Bill SB 206, being proposed in Utah, would serve to make changes to the release procedure of prisoners convicted of domestic violence, including forcing them to sign away rights to contact the victim upon release from prison. The bill seems to have good chances of passing, however one small change could make a huge difference in how domestic violence cases are prosecuted, and many domestic violence advocates feel it would be a step in the wrong direction.
Currently, the law in Utah states that a judge “shall” order a perpetrator of domestic violence to receive therapy and treatment, while the proposed bill states that a judge “may” require such treatment. This simple word change would effectively allow perpetrators to go free without therapy.
As we have covered in our complete Intimate Partner Violence resource, there are multiple factors which contribute to domestic violence perpetration, and some of them can be improved with proper treatment. Perpetrators of Domestic Violence tend to have a higher instance of personality disorders, most commonly Antisocial Personality Disorder, and proper treatment could significantly reduce the risk of continued perpetration. Additionally, perpetrators themselves often experience further adverse mental effects after committing violence against a partner, such as depression and PTSD which in turn could increase the likelihood of further violence, and therefore therapy could be crucial to their own well-being as well as preventing further offenses.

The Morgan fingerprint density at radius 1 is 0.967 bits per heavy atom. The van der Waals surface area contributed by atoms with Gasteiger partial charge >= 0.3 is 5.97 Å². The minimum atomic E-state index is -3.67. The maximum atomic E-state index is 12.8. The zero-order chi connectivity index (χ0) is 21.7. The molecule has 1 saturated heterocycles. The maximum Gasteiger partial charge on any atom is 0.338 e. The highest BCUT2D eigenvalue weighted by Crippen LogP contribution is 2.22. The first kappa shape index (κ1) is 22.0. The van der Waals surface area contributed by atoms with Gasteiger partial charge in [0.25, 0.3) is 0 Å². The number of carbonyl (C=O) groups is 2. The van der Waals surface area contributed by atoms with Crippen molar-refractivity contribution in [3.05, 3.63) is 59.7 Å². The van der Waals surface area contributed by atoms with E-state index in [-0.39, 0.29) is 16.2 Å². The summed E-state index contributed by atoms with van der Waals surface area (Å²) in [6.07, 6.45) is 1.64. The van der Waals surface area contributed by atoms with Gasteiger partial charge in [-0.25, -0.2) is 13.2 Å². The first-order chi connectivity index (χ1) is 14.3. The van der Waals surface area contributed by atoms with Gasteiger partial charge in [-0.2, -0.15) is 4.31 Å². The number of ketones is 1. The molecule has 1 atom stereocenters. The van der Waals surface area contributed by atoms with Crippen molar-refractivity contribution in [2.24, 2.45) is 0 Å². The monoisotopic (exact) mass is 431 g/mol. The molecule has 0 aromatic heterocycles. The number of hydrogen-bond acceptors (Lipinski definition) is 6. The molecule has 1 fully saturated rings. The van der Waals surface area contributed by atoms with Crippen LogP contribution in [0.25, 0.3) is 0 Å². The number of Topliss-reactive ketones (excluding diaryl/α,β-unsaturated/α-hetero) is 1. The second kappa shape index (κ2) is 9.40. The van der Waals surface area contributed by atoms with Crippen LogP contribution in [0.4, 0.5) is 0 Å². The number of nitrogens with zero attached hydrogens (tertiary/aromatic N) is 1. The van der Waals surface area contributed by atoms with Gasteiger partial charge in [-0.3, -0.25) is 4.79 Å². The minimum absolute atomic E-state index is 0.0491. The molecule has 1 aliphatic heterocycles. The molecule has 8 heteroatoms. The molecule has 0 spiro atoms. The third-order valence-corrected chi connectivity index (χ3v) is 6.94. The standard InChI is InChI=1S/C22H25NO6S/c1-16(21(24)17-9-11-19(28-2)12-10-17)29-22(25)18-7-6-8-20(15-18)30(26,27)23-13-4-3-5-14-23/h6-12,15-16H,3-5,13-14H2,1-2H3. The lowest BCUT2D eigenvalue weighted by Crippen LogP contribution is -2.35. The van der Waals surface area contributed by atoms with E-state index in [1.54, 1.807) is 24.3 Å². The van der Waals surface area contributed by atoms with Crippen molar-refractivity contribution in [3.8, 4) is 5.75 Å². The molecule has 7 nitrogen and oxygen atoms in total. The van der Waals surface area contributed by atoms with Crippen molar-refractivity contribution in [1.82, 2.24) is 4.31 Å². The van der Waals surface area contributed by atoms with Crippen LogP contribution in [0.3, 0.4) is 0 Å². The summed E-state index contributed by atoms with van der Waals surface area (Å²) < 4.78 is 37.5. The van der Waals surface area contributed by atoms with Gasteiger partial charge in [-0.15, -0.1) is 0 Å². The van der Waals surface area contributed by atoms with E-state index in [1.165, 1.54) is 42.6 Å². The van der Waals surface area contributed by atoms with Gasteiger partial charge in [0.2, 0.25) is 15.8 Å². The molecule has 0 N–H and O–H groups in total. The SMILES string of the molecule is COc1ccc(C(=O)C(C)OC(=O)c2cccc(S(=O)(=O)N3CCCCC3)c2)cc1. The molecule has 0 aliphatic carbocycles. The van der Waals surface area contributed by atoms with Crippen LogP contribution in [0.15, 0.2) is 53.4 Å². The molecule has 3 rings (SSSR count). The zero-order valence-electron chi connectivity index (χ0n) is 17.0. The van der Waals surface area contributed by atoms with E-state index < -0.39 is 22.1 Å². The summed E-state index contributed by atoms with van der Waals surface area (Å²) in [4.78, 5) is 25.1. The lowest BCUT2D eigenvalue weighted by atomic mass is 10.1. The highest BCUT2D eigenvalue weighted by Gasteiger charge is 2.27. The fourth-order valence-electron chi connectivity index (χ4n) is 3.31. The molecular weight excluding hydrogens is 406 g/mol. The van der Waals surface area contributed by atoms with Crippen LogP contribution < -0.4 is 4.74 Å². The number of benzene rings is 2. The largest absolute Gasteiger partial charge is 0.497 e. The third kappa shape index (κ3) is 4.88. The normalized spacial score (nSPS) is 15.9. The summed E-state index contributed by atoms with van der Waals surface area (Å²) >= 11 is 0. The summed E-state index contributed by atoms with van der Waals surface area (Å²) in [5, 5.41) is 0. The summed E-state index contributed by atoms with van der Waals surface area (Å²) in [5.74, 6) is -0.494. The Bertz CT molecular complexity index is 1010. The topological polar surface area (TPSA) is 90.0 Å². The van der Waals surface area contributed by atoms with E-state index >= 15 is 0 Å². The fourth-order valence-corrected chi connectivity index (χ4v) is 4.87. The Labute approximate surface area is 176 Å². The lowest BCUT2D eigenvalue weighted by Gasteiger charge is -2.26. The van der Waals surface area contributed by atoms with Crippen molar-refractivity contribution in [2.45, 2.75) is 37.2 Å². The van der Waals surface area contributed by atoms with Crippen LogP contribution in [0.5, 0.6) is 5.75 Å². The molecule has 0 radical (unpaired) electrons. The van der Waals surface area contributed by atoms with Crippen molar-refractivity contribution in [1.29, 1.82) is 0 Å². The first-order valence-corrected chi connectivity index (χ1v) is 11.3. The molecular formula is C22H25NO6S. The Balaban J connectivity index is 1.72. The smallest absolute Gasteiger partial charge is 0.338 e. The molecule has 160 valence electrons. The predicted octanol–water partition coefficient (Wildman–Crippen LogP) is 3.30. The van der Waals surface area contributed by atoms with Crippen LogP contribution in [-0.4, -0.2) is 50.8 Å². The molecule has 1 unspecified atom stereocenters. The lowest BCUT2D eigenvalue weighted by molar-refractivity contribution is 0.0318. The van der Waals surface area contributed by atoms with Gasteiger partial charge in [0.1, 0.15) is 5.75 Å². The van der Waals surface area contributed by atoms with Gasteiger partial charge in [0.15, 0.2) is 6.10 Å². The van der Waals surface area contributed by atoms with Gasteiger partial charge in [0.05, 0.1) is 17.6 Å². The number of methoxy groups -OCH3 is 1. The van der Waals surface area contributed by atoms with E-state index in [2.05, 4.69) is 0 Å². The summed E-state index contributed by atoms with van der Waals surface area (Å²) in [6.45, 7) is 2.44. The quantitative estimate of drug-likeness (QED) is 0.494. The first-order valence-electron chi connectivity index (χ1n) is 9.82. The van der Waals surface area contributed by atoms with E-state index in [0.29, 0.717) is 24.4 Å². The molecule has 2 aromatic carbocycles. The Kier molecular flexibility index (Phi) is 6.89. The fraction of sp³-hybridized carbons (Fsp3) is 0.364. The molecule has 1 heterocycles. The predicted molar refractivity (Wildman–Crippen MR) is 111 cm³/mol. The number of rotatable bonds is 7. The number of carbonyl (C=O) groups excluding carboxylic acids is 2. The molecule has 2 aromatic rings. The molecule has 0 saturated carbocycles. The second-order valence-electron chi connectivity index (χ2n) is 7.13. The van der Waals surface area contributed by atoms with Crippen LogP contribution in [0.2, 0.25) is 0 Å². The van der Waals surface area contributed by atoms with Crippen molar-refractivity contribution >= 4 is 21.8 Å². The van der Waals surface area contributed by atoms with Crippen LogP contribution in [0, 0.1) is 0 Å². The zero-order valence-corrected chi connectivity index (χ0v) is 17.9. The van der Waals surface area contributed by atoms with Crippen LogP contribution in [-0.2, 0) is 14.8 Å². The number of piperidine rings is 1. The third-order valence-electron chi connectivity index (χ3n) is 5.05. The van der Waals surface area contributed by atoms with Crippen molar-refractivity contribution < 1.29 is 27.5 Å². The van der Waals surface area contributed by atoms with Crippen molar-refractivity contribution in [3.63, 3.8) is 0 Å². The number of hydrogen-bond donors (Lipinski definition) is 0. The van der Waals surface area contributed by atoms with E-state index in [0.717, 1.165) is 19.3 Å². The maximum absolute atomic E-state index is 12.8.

Many feel that the law as it stands is already too lax on therapy requirements, claiming that in some instances even yoga classes can be allowed as a means to meet the therapy requirements, something many feel does not address the root problem or prevent further violence.
Those advocating for the word change maintain that there is no definitive proof that therapy aids in preventing further violence and that sometimes therapy does not make sense for the perpetrator of domestic violence. Others feel that even if this is true, it is best to err on the side of caution.